EMS LEGAL TIPS & ADVICE
STANDARD OF CARE
What you can do to prevent patient claims of contracted illness
By Douglas M. Wolfberg, Esq.
We’ve all heard the saying, “Clean- liness is next to godliness.” But in healthcare, it also can be considered a legal obligation. This month, we examine the potential liability of an EMS agency to
a patient claiming harm from contamination
in an ambulance.
In over 20 years as an EMS attorney, I’ve
never had to defend a client in
a lawsuit by a patient claiming
to have been harmed by a contaminated ambulance. Nobody
in our firm has had to defend
such a case.
Since I’d like to think our
EMS law practice at Page, Wolfberg & Wirth is a microcosm of
what’s happening in EMS, anecdotally I’d conclude that liability
for alleged ambulance contamination is extremely rare.
But, in my experience, I’ve also
found that it’s the exceedingly rare type of liability for which many EMS agencies are under-prepared and lax in their vigilance.
It’s important to remember that a patient
claiming harm from ambulance contamination would have the burden of proof in any
lawsuit. This means that the plaintiff would
have to prove—by a preponderance of the
evidence—that it’s more likely than not that
their harm was caused by your contaminated
ambulance. Proving “proximate causation,” as
the law refers to it, is always one of the tough-est hurdles for a plaintiff; in a case alleging
ambulance contamination, it would be a particularly uphill battle.
Nevertheless, one can imagine a scenario
in which a plaintiff is able to obtain expert
testimony from a communicable disease or
decontamination expert witness supporting
a claim—and then you’re off to the races.
Then it will be up to you and your lawyers to
demonstrate that your agency met the legal
standard of care.
The legal standard of care is that conduct
is objectively reasonable under the circumstances. Since the standard of care is always
dependent upon the circumstances, that means
the standard of care might differ based on the
Consider these contrasting examples: If your
agency transports an elderly patient for shortness of breath—and the patient has no medical history of any communicable disease—and
during transport there are no indications of
bloodborne or airborne contamination other
than the occasional cough or sneeze, then preparing the ambulance for the next call might
only reasonably require changing the linens on
the stretcher, restocking any disposable supplies
and cleaning any visibly contaminated surfaces.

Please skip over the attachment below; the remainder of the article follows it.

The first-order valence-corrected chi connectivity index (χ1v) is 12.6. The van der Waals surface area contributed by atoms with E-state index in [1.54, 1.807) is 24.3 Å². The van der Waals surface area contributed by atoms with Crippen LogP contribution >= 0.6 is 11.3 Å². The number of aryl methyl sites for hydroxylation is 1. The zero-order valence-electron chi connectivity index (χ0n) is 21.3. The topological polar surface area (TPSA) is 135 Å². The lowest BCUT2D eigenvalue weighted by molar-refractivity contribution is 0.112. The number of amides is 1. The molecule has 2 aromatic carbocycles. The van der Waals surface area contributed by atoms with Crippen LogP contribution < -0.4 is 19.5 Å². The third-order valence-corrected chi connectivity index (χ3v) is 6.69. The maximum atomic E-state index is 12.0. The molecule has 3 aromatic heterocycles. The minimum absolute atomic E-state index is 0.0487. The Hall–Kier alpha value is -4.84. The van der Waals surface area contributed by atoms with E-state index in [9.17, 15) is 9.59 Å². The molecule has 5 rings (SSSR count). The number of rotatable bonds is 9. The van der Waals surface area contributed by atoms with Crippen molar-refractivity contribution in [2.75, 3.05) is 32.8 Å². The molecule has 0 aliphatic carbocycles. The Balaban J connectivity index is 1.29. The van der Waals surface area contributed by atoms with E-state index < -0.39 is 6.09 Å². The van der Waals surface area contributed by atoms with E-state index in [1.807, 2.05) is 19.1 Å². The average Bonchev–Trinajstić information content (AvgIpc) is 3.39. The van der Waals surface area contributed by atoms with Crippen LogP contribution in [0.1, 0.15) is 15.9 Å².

The standard of care likely wouldn’t require
a complete decontamination of the ambulance,
which after all isn’t presented to the public as
a sterile treatment facility—nor is it required
Contrast that example with this one: Your
agency transports a patient who recently trav-
eled to Central America and returned home
complaining of a rapid onset of flu-like symp-
toms. Known cases of an insect-borne commu-
nicable bloodborne disease have been reported
by the Centers for Disease Control and Pre-
vention among known travelers to this coun-
try. Your patient’s symptoms are consistent
with exposure to this highly communicable
and serious disease.
In this case, the standard of care for preparing the ambulance for its next patient
would likely not be as straightforward as in
the first example. Here, complete decontamination of all exposed surfaces and equipment
using bleach-based cleaners would likely be
necessary. Disposal of exposed
items—even if not used by the
patient—might also be required.
Proper decontamination of
clothing worn by EMS practitioners might be necessary. Strict
adherence to any decontamination guidelines issued by the
CDC, the state health department, or other public health
authorities specific to the potential pathogen would have to be
Because the standard of care
is situational, and dependent on whether the
defendant acted reasonably under the circumstances presented, it’s rarely a one-size-fits-all proposition. Nevertheless, EMS agencies
should acquaint themselves with best practices
for ambulance decontamination—both on a
routine basis, and following known exposures
to airborne or bloodborne pathogens. JEMS
Doug Wolfberg, Esq., is an EMS attorney
and founding partner of Page, Wolfberg &
Wirth, the nation’s leading EMS industry law
firm. In a career of nearly 40 years, Doug has
served as an EMS practitioner, a county EMS
Pro Bono is written by the attorneys
at Page, Wolfberg & Wirth, The
National EMS Industry Law Firm.
Visit the firm’s website at www.pwwemslaw.com or find them
on Facebook, Twitter or LinkedIn.
Since the standard of care is
always dependent upon the
circumstances, that means the
standard of care might differ
based on the facts presented.